How to Fix a Toilet That Won’t Flush UK

December 15, 2020 6:19 am

Over time you’ve noticed that your toilet is not flushing as forcefully as it used to, resulting in a partial flush leaving unwanted waste staring back at you!

So, what could be the cause?

First, and the simplest thing to do is check the water levels in the cistern. Usually, there is a ‘fill line’ on the inside of the cistern indicating the recommended water level. The low water level is the most common factor causing a partial flush or blockages, there just isn’t enough water to flush away the waste.

There is a fine balance here between excessive water usage and conservation, versus a clean flush. Start by gently increasing the water flow (from the inlet valve) until a clean flush is achieved. It could be way below the ‘fill line’ saving water (or not).

When the correct water level has been set but the flushing problem remains further investigation is needed.

Your WC has two parts – the cistern and the bowl. The bowl is static so is the cistern but inside the cistern, there are a few moving parts. The flush is activated either by a lever or button. Both wear/break over time and cause flushing problems. The following could be the reason

  • Your tank having a low water level (we’ve fixed that).
  • Worn linkage connections
  • Faulty or loose connections
  • The handle/push-button linkage broken
  • Something broken
  • Siphon stuck/broken
  • Limescale build-up

1. Is the flush linkage sound?

When you press the flush button or push the handle, it raises the flush mechanism via a connecting link dropping the water down to the toilet bowl and flushing the waste away. If the linkage has stretched/broken or come lose it will reduce the effectiveness of the flush.

2. Faulty components

First what type of toilet do you have. It could be a button-operated siphon or a traditional one. Siphons have a diaphragm at their center while the traditional one has a float ball (to regulate the depth and amount of water in the cistern) a flush handle which when pushed raises the piston emptying the cistern (see diagram below).

Remove the cistern cover to see if there any obvious signs causing the problem. If you are a keen DIY person and confident you could tackle it yourself give it a go, if not, then call serviceteam for a professional plumber to visit and investigate?

Let’s fix it!

Initially, get the requisite gear for the procedure. This will typically include a screwdriver with a flat head, a bucket and sponge, and a replacement diaphragm or flushing mechanism (depending on the internal workings).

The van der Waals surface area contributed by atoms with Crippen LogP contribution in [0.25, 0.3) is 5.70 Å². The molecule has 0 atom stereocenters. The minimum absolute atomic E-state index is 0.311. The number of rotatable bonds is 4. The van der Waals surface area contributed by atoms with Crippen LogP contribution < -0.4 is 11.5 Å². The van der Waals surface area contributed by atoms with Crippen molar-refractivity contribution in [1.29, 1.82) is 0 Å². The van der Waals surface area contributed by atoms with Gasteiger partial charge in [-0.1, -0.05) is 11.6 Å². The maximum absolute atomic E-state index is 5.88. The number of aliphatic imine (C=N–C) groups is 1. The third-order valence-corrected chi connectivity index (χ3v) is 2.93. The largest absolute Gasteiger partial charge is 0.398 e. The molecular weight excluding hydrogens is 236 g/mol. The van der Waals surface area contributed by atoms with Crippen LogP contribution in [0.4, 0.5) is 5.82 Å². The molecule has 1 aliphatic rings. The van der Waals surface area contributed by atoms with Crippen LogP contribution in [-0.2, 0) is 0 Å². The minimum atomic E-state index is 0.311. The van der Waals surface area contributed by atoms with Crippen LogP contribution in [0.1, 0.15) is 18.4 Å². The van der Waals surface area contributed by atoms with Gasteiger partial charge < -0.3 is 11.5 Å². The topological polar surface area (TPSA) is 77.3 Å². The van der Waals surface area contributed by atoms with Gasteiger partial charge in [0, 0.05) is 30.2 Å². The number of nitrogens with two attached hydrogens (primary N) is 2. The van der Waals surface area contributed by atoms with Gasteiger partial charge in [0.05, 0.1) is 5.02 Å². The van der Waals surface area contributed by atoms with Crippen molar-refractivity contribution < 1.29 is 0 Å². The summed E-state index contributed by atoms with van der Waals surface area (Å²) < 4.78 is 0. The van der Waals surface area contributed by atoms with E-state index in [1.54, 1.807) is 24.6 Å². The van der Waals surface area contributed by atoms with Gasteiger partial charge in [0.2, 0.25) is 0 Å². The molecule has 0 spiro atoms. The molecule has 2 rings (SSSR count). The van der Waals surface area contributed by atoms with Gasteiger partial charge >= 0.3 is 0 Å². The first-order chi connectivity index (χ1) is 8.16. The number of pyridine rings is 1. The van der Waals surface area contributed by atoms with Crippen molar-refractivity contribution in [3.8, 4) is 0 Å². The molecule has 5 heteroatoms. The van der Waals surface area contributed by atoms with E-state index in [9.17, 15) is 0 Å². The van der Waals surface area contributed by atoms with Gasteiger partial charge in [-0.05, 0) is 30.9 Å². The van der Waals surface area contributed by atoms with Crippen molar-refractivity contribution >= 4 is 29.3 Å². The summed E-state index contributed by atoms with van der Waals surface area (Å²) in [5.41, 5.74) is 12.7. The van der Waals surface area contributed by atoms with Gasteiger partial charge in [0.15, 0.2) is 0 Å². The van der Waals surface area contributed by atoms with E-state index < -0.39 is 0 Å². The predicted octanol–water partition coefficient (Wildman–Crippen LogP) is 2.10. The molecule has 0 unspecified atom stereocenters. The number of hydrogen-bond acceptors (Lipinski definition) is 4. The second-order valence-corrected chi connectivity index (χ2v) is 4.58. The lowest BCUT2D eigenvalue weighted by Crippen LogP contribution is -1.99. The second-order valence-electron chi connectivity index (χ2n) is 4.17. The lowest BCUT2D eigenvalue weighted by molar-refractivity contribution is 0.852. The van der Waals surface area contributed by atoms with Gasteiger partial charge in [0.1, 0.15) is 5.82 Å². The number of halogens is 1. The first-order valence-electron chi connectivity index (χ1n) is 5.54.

If it is a complete flushing mechanism/valve, we recommend you take it down the nearest plumbing merchants for an exact like for like replacement (once removed)

  1. Remove the lid of the toilet head.
  2. Shut down the water inlet supply from the isolation valve. This is usually located a distance down or mid way down the inlet pipe to
  3. the cistern. Depending on the type of isolation valve you may need a flat head screwdriver to turn it off, others can be turned off by hand.
  4. Flush the cistern, and soak up all excess water with a sponge until completely dry.
  5. Remove the flushing mechanism. Also disengage the trip lever from the link to the handle.
  6. Bring in the replacement.
  7. Put this new one in place and reconnect the links and hooks. Secure in position.
  8. Turn on the isolation valve.
  9. Replace the cistern lid and test the flush.

3. Broken Handle

Easy to replace. The handle is held in place by a threaded nylon pipe and nut assembly. The end of the handle inside the cistern is linked to the lever that raises the piston and flushes the toilet.

Remove the nylon nut and uncouple the lever linkage, connected to the flush piston. Fit the new handle and reconnect.
If the handle is just loose, tighten the nylon nut that holds the handle in place with a pair of grippers or an appropriately sized spanner.
Another possible problem could be the build-up of limescale.

A decent descaling agent like Viakal Anti Limescale spray (this is just one of many descalers on the market). Spray liberally, leave for a period of time, as per manufacturer’s instructions, and then give it a decent scrub using a ‘grout’ brush or hard bristle ‘dish’ brush, rinse off and flush.


Even though these tasks can be relatively easy for a DIY person they can, at times be problematic? If you ever get in a jam call serviceteam and arrange a convenient day and time for a professional plumber to visit.

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